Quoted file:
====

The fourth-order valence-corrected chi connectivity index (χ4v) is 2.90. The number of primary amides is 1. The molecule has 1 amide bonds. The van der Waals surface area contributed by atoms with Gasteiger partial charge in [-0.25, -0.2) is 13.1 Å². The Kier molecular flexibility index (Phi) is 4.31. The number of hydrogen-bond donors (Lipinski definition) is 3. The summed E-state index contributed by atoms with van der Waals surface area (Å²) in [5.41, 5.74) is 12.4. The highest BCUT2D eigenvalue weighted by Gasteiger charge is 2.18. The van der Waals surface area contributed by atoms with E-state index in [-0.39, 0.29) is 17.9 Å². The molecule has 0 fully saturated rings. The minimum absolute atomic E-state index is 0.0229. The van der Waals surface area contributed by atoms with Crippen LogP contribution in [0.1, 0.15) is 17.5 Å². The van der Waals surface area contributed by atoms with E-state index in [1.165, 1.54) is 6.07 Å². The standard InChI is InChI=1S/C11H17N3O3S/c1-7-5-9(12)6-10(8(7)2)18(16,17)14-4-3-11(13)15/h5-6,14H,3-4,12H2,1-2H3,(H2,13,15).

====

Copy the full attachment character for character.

The fourth-order valence-corrected chi connectivity index (χ4v) is 2.90. The number of primary amides is 1. The molecule has 1 amide bonds. The van der Waals surface area contributed by atoms with Gasteiger partial charge in [-0.25, -0.2) is 13.1 Å². The Kier molecular flexibility index (Phi) is 4.31. The number of hydrogen-bond donors (Lipinski definition) is 3. The summed E-state index contributed by atoms with van der Waals surface area (Å²) in [5.41, 5.74) is 12.4. The highest BCUT2D eigenvalue weighted by Gasteiger charge is 2.18. The van der Waals surface area contributed by atoms with E-state index in [-0.39, 0.29) is 17.9 Å². The molecule has 0 fully saturated rings. The minimum absolute atomic E-state index is 0.0229. The van der Waals surface area contributed by atoms with Crippen LogP contribution in [0.1, 0.15) is 17.5 Å². The van der Waals surface area contributed by atoms with E-state index in [1.165, 1.54) is 6.07 Å². The standard InChI is InChI=1S/C11H17N3O3S/c1-7-5-9(12)6-10(8(7)2)18(16,17)14-4-3-11(13)15/h5-6,14H,3-4,12H2,1-2H3,(H2,13,15).